This Guy Is Suing Toronto For $1 Million Over The Dispensary Crackdown
One man is standing up and suing Toronto for infringement of his right to access his medicine.
The raids on Toronto dispensaries have changed the market landscape in Canada. Now the product most widely available is fear, and with fewer dispensaries providing medicine, patients are suffering. One man has decided to take a stand and is suing Toronto for $1 million dollars because the shutdown has affected his ability to get his medicine.
Taking away the medicine
Raymond Hathaway is a paralegal who lives in Scarborough. He uses Phoenix Tears, a whole plant cannabis extract known as Rick Simpson oil to treat an inoperable tumor on his spine. At least, he did until the raids in Toronto closed the dispensaries he went to in order to purchase his medicine. Now, he has to make dozens of calls and travel longer distances to try to find a place that stocks his medicine. The search has been less than fruitful, and the travel less than pleasant.
Now, he has to make dozens of calls and travel longer distances to try to find a place that stocks his medicine. The search has been less than fruitful, and the travel less than pleasant.
He says the process of searching for a new dispensary to obtain the oil from has:
Left me with less money resulting in less medication and more pain.
He is now suing the city for infringing on his rights by preventing him from accessing his medicine. In one of the two emails to the city and Human Rights Tribunal of Ontario, he writes:
I consider this harassment and direct attack on my security of person specifically targeting medical cannabis patient access.
As a person with a diagnosed inoperable tumor I am now wasting an inordinate amount of my limited time sourcing and trying to find medication I was using a very specific topical treatment and a very effective oral treatment that is now gone.
Toronto tried to dispel concerns
In the public address after the raids, the city claimed that patients would still be able to access their medicine through the Health Canada approved system that delivers medicine through the mail. However, the system has far fewer approved options, and Rick Simpson oil is not carried by any of its producers.
The Marihuana for Medical Purposes Regulations were ruled unconstitutional by a federal judge because it prohibited patients from growing their own medicine. The Supreme Court also ruled that patients have the right to consume the medicine in any form they prefer, including oils and edibles. But while the raids were conducted on the premise of zoning violations, the Chief of Police said one of his concerns was the sale of edibles. Hathaway touched on this in his emails to the city.
The city is enforcing bylaws, and police the Controlled Drugs and Substances Act, based on an unconstitutional program that continues to violate access rules even to this day by not offering all medical marijuana products.
He has called out the city to prove that his medications caused harm enough to justify this outlandish level of response, and to prove that there are “victims” of THC or that the dispensaries labels on products were unreasonably inaccurate. After all, the labels on food that show calorie content, and daily values are merely representative of the “average” piece of food, not the specific item in the package.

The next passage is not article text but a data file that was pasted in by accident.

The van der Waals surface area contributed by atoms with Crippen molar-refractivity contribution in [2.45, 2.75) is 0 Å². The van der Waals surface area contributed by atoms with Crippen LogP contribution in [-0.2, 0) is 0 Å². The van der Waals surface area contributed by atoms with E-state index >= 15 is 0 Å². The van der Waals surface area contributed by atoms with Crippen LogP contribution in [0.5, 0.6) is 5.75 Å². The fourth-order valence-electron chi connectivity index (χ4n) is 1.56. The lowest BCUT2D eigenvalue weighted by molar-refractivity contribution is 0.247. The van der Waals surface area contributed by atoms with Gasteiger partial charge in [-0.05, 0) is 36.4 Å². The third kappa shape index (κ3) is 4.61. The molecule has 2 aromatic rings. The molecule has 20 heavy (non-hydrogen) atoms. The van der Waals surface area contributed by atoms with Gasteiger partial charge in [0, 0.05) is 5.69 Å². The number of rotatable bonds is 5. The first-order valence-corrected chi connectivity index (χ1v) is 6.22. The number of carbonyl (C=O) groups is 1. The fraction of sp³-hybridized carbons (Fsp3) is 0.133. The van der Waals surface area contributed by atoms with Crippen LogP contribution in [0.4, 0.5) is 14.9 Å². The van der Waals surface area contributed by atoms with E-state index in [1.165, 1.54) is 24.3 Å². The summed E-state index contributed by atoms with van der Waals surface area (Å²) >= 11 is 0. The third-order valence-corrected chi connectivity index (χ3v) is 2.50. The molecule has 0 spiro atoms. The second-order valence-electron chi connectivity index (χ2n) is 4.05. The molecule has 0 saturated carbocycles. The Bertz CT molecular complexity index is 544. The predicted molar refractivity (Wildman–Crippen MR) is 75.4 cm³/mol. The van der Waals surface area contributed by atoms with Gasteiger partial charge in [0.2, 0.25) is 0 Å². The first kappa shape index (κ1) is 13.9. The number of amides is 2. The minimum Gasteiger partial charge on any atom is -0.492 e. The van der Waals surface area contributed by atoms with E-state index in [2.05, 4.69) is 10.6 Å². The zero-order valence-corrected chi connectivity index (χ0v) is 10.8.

There has been no response from the city to Hathaway’s suit and demands as of yet. They have 35 days to file a response to the human rights complaint by law.
Meanwhile, Hathaway, along with hundreds or even thousands of others continue to suffer.
The air of fear
Dispensaries that managed to avoid the shutdown are still being affected, as employees quit in droves for fear of being charged with trafficking. The Green Room has 3 locations, 2 of which remain open, but so far 14 employees have quit their jobs due to the scare.
Other dispensaries are afraid to talk to the media for fear that putting their names in the spotlight will lead to their heads on the chopping block. Like victims of abuse, they fear retaliation if they speak up about the issue.
The remaining shops that still have open doors have been overwhelmed and running low on supply as they try to cater to customers with fewer avenues for purchasing their cannabis products. The doors barely shut, and lines are long.
Though the shutdowns mean bigger slices of the market for the remaining businesses, none of them seem to be jumping for joy now that their competitors are out of the way. Instead, the businesses are banding together emotionally to support their fallen comrades.
Do you think that the raids have put an unnecessary burden on patients who need nearby access to medicine that the government program doesn’t provide? Will the remaining businesses be able to supply the needs of such a large community? Do you live in the area and have to travel further to get your needs met? Share your voice on social media or in the comments below.
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“We can’t just put it into any closet in our police facility,” a superintendent said.